Wouter van Veldhoven – Ruststukken


Wouter van Veldhoven ‘s Ruststukken is recently released on the new Belgian label ‘Slaapwel’.

Slaapwel means Sleep well. Label owner Wim Maesschalck tells us:
“I set out, looking for people that would be good at making mind-soothing songs. I ask them to write a sleep-inducing record, I listen to it, and when I fail to reach the end because I fell asleep, I release it as a musical record with whatever means are available to me.”
Well that’s a heart-warming concept to me!

But judging by Wouter Veldhoven’s first release on Slaapwel (‘Ruststukken’ meaning ‘Pieces to Rest’, or ‘Resting Pieces’) Wim must be a hard working and therefore tired man, because the music is far too interesting to simply fall asleep by.

Wouter van Veldhoven claims he’s making ‘dusty ambient’ using old analogue tools: taperecorders, acoustic instruments and an (analogue) computer. (A bit off track: but I thought all computers were digital?? Can someone explain what an analogue computer is? Apart from the abacus, of course). [*addition*: see below for details]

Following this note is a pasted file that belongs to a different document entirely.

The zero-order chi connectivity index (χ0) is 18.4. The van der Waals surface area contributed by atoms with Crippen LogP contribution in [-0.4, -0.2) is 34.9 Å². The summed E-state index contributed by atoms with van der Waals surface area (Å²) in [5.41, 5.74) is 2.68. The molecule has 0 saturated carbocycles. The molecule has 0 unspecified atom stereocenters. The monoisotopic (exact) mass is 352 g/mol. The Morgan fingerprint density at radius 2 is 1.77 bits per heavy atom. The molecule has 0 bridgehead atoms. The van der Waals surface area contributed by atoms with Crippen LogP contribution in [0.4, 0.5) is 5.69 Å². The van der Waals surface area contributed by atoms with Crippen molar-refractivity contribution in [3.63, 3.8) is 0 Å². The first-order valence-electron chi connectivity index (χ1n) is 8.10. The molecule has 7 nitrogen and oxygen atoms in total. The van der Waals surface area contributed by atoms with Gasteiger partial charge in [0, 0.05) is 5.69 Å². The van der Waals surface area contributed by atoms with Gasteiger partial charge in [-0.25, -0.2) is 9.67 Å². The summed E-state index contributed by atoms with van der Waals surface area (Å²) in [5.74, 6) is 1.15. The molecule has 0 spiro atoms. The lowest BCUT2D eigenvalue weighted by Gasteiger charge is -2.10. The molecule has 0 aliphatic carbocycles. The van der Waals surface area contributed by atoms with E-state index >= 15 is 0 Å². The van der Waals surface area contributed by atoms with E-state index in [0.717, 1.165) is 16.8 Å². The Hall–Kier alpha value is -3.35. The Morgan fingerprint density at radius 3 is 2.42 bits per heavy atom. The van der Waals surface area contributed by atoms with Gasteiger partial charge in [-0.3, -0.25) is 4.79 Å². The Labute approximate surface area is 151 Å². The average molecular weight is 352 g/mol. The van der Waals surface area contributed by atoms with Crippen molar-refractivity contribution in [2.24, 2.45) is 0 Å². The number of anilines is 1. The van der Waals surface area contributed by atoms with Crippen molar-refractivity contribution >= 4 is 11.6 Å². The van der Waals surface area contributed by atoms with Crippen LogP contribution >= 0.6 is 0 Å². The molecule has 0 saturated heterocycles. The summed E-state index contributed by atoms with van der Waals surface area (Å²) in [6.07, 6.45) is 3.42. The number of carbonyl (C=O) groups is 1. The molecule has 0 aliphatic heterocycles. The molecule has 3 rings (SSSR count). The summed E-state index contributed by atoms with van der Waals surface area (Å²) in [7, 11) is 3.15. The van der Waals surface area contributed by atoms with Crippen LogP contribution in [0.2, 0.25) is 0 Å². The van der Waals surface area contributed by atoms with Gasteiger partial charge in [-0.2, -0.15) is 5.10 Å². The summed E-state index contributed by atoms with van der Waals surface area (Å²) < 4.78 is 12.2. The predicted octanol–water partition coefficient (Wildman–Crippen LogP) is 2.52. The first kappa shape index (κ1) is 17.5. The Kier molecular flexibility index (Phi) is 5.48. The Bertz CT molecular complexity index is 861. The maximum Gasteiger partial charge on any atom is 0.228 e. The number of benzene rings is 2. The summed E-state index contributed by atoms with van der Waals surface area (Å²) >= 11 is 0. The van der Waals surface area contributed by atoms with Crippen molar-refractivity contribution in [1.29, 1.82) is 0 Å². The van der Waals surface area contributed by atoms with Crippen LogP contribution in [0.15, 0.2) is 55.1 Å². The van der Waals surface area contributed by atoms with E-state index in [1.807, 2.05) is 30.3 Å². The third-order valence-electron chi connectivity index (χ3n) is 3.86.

There’s a strong connection to the work of Rutger “Machinefabriek” Zuydervelt (the two have worked together). This is evident on the first piece of the album: “Stoffig Stuk” which reworks Machinefabriek’s ‘Stofstuk’. (Click the player icon to hear it)

The longer second piece’s title  “Stukke Rust” may be roughly translated as  “Broken Quiet”.
“I can only describe it as if Yann Tiersen and William Basinski decided to record together.”, Wim states, and though this may give a clue to how it sounds, I think it fails to give a good description of the piece because there’s a certain “school of dutch ambient” here that neither Tiersen nor Basinki covers. The piece starts with a slight uneasiness, like a broken mechanical clockwork. But gradually, the quietness Wim refers  to crawls in. It’s safe to say that this music is as beautiful as the cover it it covered in.

This music might be described as acoustic electronics (NOT to be confused with electro-acoustic music). If this release sets the standard for future slaapwel releases, I will most certainly sleep well in the near future.

Thanks Wouter. Thanks Wim.

In a reaction, Wouter provided some more info about analogue computers, which existed long before digital computers and used manipulation of electical signals to perform calculations. In fact, all old synthesizers were analogue computers in this way. He’s using one of these to trigger his other devices. The synth has no oscillator so it’s not making a sound, so that’s an analogue computer too, in fact.

Here’s a nice example (click for full view):


Thanks to Wouter for this link.

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